Ignore the green wire bolted to the extrusion in the above picture. I had grounded that extrusion, but then realized that I didn’t have enough ground WAGO terminals left to ground the main printer frame and the bed, and grounding those is paramount, so I took it off later. Connect your controller(s) to the Pi using USB cables. The expander doesn’t need to be connected to the Pi, it communicates instead with the controller that it expands.

Motor wiring

Here’s an overview of how the motors are named in the klipper config and where they’re all located relative to the front of your printer. This is a top-down view:

Motor wiring overview

And the motors are connected to the following ports on a Spider v1.0 controller board:

Motor X  - Controller X
Motor Y  - Controller Y
Motor X1 - Controller Z1
Motor Y1 - Controller E0
Motor Z  - Controller E1
Motor Z1 - Controller E2
Motor Z2 - Controller E3
Motor Z3 - Controller E4

If you intend to use the printed cable channels, install them now. Let’s get started with the motors, I started with Y1 and Z4. Strip a few inches of insulation off your multi-conductor cable. I’m using a 4-pair cable here.

Multi conductor cable with a few inches of insulator

Feed it in from the front of the printer through the left grommet, and figure out how much slack you need. Crimp JST connectors on to four wires and insert them into a connector, keeping cables from a pair adjacent to each other. Plug the connector into the E0 port of your Spider v1.0 (or whatever the correct port is for your controller).

Wires plugged into E0 of Spider v1.0 controller

The remaining four wires will go into a connector that plugs into E4, so position them accordingly and snip off any excess. Crimp and plug in.

Wires plugged into Z3 of Spider v1.0 controller

For the other end of the cable, run it down the side vertical extrusion and through the printed cable channels next to the Z drives on the side horizontal gantry exrtusion.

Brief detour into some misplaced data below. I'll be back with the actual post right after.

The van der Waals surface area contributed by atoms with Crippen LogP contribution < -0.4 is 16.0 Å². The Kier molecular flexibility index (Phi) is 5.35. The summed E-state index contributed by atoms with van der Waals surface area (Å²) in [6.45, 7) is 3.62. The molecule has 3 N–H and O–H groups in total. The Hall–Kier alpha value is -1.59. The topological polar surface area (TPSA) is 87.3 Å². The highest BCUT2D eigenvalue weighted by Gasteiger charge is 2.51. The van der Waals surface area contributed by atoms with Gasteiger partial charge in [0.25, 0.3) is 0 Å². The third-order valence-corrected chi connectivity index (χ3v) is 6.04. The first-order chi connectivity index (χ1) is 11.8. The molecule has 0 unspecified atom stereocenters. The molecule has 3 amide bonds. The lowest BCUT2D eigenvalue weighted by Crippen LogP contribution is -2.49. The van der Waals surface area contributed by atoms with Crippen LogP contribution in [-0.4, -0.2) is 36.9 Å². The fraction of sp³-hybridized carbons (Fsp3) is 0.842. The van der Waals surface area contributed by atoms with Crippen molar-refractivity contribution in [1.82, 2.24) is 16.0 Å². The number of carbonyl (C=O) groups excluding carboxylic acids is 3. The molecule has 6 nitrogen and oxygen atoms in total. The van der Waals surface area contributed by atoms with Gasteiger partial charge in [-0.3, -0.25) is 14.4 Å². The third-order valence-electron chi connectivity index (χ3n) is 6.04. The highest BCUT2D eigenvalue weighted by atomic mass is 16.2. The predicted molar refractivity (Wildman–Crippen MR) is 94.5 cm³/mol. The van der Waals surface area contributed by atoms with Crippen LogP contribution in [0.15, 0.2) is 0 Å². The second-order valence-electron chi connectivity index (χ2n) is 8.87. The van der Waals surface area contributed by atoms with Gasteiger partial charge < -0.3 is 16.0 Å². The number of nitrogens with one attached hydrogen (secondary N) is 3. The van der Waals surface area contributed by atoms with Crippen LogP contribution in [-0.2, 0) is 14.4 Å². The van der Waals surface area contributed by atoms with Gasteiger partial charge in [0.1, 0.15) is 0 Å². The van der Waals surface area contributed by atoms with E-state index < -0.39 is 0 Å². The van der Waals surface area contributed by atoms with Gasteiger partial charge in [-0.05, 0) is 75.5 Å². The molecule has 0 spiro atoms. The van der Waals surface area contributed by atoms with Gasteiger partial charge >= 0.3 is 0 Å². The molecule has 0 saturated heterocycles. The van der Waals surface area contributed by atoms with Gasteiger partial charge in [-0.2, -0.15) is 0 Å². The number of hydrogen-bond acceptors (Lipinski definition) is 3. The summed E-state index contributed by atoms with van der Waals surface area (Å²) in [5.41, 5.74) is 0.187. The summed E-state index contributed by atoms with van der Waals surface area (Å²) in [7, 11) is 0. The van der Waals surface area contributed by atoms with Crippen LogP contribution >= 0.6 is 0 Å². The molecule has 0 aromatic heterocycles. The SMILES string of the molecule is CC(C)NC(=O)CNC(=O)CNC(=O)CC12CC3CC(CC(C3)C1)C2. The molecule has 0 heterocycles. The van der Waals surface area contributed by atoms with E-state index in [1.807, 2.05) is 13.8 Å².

Cable path for Z3 and Y1 motors

Figure out how long you want it to be (I terminated mine shortly past the front right cable channel, in the front right corner of the gantry) and snip it there. Crimp all eight wires and insert four into one connector, giving you two connectors. Ensure that the Z3 wires go into one connector and the Y1 wires go into the other. Also ensure that the order of the wires matches at both connectors: Microfit 3 and JST. For example, if you have the wires plugged into Z3 on your controller in the order Red-Blue-White-Brown, ensure that you insert them in the same order into your Microfit connector.

4 pair cable with connectors

Now, snip your Y1 and Z3 motor wires to an appropriate length so that they’ll plug into the connectors you just made with a minimum of slack. Crimp them and add mating connectors.

Y1 and Z3 motor wires with connectors

Plug in the connectors, once again paying attention to which is which. I used printed cable clips to hold the wires in place.

Y1 and Z3 motors connected and wires held in place with clips

Repeat this for the X1 and Z2 motors. Connect to Z1 and E3 on your Spider.

X1 and Z2 motor wires plugged into Z1 and E3 of Spider v1.0 controller

I terminated the 4-pair cable in the back right corner. As before, attach connectors, snip motor wires at the appropriate length and attach mating connectors, connect them.

X1 and Z2 motor wires connected to the cable

And then use printed clips to hold them in place if desired.

X1 and Z2 motor wires attached to extrusion using printed clips

Repeat the process on the front left X and Z motors, connect them to X and E1 on the controller:

X and Z motor wires plugged into X and E1 of Spider v1.0 controller

Connect the motors and use printed clips

X and Z motor wires connected to extrusion using printed clips

And lastly, the Y and Z1 motors in the back left, connected to Y and E2 on the controller:

Y and Z1 motor wires plugged into Y and E2 of Spider v1.0 controller

Connect the motors and use printed clips.

Y and Z1 motor wires connected to the cable

And that’s the motors all wired. Before wiring up the toolhead, we’re going to take a break to verify our wiring, and home X and Y so that we can fasten the bolts attaching the toolhead carriage to the cross rail carriages. We’ll get to that in the next part of the build log.